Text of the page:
anonymous
  • anonymous
how do i graph these?
Mathematics
  • Stacey Warren - Expert brainly.com
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jamiebookeater
  • jamiebookeater
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anonymous
  • anonymous
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anonymous
  • anonymous
Just change the base of the first equation and the last two using the change of base formula. You use use either the natural log or log base 10 as the new base. \[y=\log_{10} x/\log_{10}0.3 \] The other two equations are all ready in log base 10.
anonymous
  • anonymous
but how to you graph them

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anonymous
  • anonymous
Log a / Log b = log (a-b). So, y = log(x-0.3) to base 10. Now, you use different values of x and calculate the values of y using a calculator. Plot these points (x,y) on a coordinate graph. Then, draw a curve through them. Remember, log of a negative number is not defined. So, x in this case must be at least 0.3.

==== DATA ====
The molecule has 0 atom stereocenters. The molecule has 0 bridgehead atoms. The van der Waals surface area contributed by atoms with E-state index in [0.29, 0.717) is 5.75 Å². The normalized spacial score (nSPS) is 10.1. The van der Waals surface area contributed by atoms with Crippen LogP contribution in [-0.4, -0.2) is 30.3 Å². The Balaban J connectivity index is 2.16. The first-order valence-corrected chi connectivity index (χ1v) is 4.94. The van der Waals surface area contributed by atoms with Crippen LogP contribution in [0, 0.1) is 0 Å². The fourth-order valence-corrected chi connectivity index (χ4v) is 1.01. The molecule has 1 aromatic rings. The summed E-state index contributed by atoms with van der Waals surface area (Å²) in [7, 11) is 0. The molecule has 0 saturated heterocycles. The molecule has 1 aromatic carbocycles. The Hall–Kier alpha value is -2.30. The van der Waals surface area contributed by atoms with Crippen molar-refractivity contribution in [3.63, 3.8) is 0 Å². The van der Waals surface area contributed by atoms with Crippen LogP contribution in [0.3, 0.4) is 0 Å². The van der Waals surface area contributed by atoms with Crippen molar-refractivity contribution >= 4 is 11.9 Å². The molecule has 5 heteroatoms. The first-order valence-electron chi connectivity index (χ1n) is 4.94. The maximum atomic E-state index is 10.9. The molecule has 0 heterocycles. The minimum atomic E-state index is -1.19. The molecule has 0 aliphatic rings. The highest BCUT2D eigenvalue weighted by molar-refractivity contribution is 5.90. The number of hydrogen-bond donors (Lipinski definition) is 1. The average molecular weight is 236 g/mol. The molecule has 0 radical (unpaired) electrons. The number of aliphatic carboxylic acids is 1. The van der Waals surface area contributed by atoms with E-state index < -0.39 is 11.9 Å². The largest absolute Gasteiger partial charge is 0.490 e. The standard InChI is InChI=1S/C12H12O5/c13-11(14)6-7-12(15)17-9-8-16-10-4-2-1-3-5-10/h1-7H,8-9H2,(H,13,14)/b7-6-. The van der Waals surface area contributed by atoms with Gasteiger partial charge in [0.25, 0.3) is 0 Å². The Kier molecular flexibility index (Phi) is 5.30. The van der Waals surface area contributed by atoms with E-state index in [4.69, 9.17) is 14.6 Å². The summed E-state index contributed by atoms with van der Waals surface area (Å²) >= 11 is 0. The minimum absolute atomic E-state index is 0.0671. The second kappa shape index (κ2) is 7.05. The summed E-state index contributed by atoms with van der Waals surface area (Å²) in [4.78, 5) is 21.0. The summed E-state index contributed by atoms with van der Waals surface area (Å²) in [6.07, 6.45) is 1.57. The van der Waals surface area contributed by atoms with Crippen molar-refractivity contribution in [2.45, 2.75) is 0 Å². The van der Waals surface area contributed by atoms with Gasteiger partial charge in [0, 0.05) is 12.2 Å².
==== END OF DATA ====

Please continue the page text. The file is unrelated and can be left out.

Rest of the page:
anonymous
  • anonymous
What are you using, graphing calculator, geogebra, or by hand? If you are using geobebra, just type the equation on the input line like this; y=lg(x)/lg(0.3) make sure you use the parentheses .http://www.geogebra.org/cms/ If you are doing the graph by hand, just pick a few values for x and then solve for y. Plot the (x,y) values that you get on graph paper. If you are using a graphing calculator, then you will have to consult your manual on how to graph logarithms. Note you can also change the equations into exponent form. For example. \[f(x)= \log_{0.3}x \] becomes\[x=0.3^{y}\] http://www.youtube.com/watch?v=6bBBs3FbLBM

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